Your brain is continually evaluating the relevance and significance of information. When you consciously try to remember information, you employ your short-term memory. If there is value in storing the information for a longer duration, your mind will work to transfer information to the long-term memory.
Short-term memory (STM) belongs to the prefrontal cortex (the very front of the frontal lobe). It is our capacity to a small selection of information for a short time.
In his famous paper, titled The Magical Number Seven, Plus or Minus Two, psychologist George Miller proposes that we hold between 5 and 9 items in our STM. It’s generally acknowledged that the length of STM is 20 to 30 seconds.
STM memory is in constant use throughout the course of your day. Examples include:
These nuggets of information are forgotten when they are no longer useful. Through both conscious and unconscious effort, information can be transferred to long-term memory, where it will be kept indefinitely.
It is possible to improve short-term memory by training your memorization and visualization skills, as well as making favorable dietary changes, for example foods rich in omega-3. Use the memoryOS app to get more guidance on enhancing memory and harness the full power of your brain!
Long-term memory (LTM) occurs in the hippocampus (an area of the temporal lobe). It’s our capacity to store a large collection of information for a long time.
When information is recognized to be significant, it will be taken to long-term memory. Compelling events that provoke emotional reactions, whether joyful or traumatic, are highly likely to end up in LTM.
LTM is used as needed, often triggered by environmental stimuli or behavioral cues. Examples include:
The total capacity of LTM is unknown, both in terms of number of items stored and the duration of storage. Your most treasured experiences, emotional connections and sense of self are all stored in the LTM
Some experts consider working memory to be synonymous with short-term memory, whilst others argue they are two distinct modes of operation. The distinction that many psychologists make is that short-term memory is for storage only, whilst working memory is for storage and manipulation of information.
In this sense, working memory is used to refer to the entire theoretical framework of temporary memory structures and processes, of which STM is one part.
It would be very convenient for neuroscientists if all our memories were stored in one area of the brain, but that’s not the case. Different regions are home to different types of memory. For example, there are two types of long-term memory: explicit (declarative, conscious) and implicit (non-declarative, unconscious). The former requires the hippocampus, neocortex and the amygdala, while the latter relies on the cerebellum and basal ganglia.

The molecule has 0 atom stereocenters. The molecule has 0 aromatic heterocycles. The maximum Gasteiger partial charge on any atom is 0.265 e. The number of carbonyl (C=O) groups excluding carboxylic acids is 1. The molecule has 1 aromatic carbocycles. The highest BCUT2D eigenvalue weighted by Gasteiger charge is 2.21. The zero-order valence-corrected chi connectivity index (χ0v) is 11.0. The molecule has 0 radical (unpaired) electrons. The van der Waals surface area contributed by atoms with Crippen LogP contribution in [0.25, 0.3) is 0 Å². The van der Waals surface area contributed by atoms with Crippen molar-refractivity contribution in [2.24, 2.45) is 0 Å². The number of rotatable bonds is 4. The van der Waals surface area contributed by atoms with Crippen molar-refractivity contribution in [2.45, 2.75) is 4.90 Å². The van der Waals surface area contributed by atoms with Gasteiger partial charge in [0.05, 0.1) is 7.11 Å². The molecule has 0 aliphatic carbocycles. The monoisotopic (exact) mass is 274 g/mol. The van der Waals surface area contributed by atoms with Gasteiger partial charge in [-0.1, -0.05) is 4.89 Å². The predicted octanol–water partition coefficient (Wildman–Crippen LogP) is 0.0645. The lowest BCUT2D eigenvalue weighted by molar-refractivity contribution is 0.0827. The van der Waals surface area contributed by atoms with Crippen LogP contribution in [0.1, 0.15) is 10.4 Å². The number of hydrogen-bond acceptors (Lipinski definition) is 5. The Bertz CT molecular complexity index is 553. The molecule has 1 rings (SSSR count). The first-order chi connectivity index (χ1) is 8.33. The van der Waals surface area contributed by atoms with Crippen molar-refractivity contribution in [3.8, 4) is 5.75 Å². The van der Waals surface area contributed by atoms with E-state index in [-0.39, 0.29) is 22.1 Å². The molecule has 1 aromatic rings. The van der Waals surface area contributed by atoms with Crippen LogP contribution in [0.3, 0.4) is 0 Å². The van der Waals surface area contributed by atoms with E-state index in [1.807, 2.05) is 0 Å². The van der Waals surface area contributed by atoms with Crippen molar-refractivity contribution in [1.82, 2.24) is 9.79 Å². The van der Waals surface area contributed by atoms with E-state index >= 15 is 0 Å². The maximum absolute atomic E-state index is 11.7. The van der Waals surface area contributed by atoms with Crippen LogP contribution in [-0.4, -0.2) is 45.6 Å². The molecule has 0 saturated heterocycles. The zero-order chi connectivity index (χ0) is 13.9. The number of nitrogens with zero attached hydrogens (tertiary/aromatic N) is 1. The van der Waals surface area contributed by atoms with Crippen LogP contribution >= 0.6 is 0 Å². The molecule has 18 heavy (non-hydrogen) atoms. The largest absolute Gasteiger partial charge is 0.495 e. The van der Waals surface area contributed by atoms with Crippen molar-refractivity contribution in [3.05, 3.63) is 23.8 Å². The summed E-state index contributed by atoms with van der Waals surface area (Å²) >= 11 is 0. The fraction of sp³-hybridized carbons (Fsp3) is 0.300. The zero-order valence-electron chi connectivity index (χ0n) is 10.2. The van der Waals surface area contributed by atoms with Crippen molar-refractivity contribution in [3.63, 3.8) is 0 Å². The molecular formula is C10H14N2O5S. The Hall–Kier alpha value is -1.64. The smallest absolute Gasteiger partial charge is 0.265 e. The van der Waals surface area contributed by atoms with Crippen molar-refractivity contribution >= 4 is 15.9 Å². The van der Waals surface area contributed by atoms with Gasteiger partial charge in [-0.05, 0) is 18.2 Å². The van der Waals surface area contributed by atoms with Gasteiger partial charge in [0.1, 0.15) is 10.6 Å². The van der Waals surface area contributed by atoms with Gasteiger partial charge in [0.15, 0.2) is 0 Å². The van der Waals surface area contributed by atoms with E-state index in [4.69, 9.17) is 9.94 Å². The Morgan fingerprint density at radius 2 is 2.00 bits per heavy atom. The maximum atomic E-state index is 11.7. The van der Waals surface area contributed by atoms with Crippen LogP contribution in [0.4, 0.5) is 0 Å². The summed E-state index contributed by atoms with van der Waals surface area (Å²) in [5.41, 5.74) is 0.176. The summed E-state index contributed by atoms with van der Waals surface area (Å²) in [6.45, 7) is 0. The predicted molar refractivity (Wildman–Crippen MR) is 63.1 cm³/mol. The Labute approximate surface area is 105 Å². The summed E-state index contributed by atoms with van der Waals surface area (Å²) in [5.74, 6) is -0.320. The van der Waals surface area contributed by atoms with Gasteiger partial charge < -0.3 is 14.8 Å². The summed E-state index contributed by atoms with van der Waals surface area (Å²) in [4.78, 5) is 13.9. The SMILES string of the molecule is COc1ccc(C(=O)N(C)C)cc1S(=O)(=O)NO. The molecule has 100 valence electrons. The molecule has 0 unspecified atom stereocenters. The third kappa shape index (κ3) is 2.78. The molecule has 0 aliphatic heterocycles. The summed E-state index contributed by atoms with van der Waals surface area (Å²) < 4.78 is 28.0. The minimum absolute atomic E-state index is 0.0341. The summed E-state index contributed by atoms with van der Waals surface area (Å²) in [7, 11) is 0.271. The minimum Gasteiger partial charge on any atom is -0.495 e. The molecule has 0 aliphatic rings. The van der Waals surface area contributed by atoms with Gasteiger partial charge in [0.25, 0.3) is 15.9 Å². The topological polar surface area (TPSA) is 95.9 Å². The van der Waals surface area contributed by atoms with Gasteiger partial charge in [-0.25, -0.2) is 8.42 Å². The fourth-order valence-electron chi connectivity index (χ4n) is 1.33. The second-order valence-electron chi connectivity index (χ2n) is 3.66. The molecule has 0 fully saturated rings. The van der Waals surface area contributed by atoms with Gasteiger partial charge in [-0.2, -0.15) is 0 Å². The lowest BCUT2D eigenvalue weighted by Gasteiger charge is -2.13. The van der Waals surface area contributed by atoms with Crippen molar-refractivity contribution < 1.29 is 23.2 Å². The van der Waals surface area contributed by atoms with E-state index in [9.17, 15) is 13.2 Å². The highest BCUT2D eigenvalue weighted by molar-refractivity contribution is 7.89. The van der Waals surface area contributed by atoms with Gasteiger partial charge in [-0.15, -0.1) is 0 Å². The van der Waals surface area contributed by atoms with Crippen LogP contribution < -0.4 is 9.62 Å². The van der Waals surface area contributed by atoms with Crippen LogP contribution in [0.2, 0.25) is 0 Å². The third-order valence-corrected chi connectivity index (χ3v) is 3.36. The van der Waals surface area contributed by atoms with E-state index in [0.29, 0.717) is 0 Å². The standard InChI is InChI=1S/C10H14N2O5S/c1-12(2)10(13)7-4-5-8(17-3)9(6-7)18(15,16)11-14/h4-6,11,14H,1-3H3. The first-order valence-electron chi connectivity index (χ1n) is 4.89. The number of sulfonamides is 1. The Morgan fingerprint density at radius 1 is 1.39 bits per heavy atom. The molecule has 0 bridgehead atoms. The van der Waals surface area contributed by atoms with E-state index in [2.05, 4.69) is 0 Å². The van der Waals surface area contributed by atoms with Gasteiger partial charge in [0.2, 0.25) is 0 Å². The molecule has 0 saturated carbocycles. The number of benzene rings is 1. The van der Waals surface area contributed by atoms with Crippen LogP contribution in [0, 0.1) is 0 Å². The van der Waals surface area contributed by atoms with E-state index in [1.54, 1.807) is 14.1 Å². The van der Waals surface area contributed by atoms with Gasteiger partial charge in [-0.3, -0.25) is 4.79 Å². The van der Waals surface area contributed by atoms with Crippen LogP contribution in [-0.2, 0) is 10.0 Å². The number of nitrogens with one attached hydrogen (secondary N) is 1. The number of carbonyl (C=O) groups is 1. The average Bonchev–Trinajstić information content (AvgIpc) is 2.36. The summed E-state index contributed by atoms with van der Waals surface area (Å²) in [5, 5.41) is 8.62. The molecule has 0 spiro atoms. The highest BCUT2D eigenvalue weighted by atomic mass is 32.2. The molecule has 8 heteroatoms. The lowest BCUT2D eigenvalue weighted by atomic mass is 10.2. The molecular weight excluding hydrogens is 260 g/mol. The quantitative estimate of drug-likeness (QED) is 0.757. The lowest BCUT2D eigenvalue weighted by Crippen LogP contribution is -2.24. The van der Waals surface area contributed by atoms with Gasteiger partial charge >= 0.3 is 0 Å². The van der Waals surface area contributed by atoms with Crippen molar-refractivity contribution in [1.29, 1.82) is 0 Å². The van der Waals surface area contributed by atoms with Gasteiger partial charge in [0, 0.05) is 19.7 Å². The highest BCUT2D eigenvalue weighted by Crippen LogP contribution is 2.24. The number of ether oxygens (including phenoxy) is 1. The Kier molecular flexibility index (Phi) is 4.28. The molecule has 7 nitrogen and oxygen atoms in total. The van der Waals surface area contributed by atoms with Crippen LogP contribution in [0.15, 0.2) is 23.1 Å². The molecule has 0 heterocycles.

Information stored in your explicit memory requires conscious effort to be recalled. Episodic (past events) and semantic (concepts, general knowledge) memory is explicit, meaning you can access them freely. Three areas of the brain coordinate in order for explicit memory to occur.
Hippocampus: Derived from the Greek hippos (horse) and kampos (sea monster), the hippocampus was named such as this structure was thought to resemble a seahorse. Firmly embedded within the temporal lobe, the hippocampus plays a vital role for explicit memory.
During a lobotomy in 1953, Henry Molaison had his hippocampus removed in order to treat his severe epilepsy. Remarkably, the operation cured his epilepsy, but resulted in the patient’s complete inability to form new memories, only able to rely on experiences that predated his surgery.
In 1985, renowned musicologist Clive Wearing caught a herpes simplex virus, typically only resulting in cold sores. In rare instances, it attacks the spinal cord or brain. For Wearing, the damage was to the hippocampus, leading to the worst known case of amnesia. He spends his day in 20-30 second loops of neurological restart. He has a complete inability to encode new memories.
These case studies indicate that the hippocampus is crucial for explicit memory function, though it is not the only region for storing memory – Molaison was still able to recall the past, while Wearing could still enact implicit motor learning, which we now know occurs in the basal ganglia and cerebellum. Such stories make it clear that forming lasting long-term memories cannot be done without the hippocampus.